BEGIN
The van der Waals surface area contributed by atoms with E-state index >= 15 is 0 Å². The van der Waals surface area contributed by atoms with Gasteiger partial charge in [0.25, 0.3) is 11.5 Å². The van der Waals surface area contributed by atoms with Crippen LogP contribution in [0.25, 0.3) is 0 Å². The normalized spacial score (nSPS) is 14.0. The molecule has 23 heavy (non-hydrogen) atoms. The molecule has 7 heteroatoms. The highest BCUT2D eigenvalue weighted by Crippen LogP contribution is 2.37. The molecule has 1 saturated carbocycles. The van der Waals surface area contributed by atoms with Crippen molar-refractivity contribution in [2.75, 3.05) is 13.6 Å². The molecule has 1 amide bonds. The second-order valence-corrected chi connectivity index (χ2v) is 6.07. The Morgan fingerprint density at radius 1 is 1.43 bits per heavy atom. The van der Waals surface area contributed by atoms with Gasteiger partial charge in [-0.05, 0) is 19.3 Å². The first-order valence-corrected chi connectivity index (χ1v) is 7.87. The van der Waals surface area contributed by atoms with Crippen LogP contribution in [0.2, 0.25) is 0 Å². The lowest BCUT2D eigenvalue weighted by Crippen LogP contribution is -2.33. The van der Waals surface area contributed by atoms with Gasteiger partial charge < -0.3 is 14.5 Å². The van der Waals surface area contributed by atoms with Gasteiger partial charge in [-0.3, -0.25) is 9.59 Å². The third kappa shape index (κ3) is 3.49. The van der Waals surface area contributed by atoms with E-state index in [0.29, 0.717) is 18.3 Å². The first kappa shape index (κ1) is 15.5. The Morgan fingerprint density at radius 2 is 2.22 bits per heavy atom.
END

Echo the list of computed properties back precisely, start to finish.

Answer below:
The van der Waals surface area contributed by atoms with E-state index >= 15 is 0 Å². The van der Waals surface area contributed by atoms with Gasteiger partial charge in [0.25, 0.3) is 11.5 Å². The van der Waals surface area contributed by atoms with Crippen LogP contribution in [0.25, 0.3) is 0 Å². The normalized spacial score (nSPS) is 14.0. The molecule has 23 heavy (non-hydrogen) atoms. The molecule has 7 heteroatoms. The highest BCUT2D eigenvalue weighted by Crippen LogP contribution is 2.37. The molecule has 1 saturated carbocycles. The van der Waals surface area contributed by atoms with Crippen molar-refractivity contribution in [2.75, 3.05) is 13.6 Å². The molecule has 1 amide bonds. The second-order valence-corrected chi connectivity index (χ2v) is 6.07. The Morgan fingerprint density at radius 1 is 1.43 bits per heavy atom. The van der Waals surface area contributed by atoms with Gasteiger partial charge in [-0.05, 0) is 19.3 Å². The first-order valence-corrected chi connectivity index (χ1v) is 7.87. The van der Waals surface area contributed by atoms with Crippen LogP contribution in [0.2, 0.25) is 0 Å². The lowest BCUT2D eigenvalue weighted by Crippen LogP contribution is -2.33. The van der Waals surface area contributed by atoms with Gasteiger partial charge < -0.3 is 14.5 Å². The van der Waals surface area contributed by atoms with Gasteiger partial charge in [-0.3, -0.25) is 9.59 Å². The third kappa shape index (κ3) is 3.49. The van der Waals surface area contributed by atoms with E-state index in [0.29, 0.717) is 18.3 Å². The first kappa shape index (κ1) is 15.5. The Morgan fingerprint density at radius 2 is 2.22 bits per heavy atom.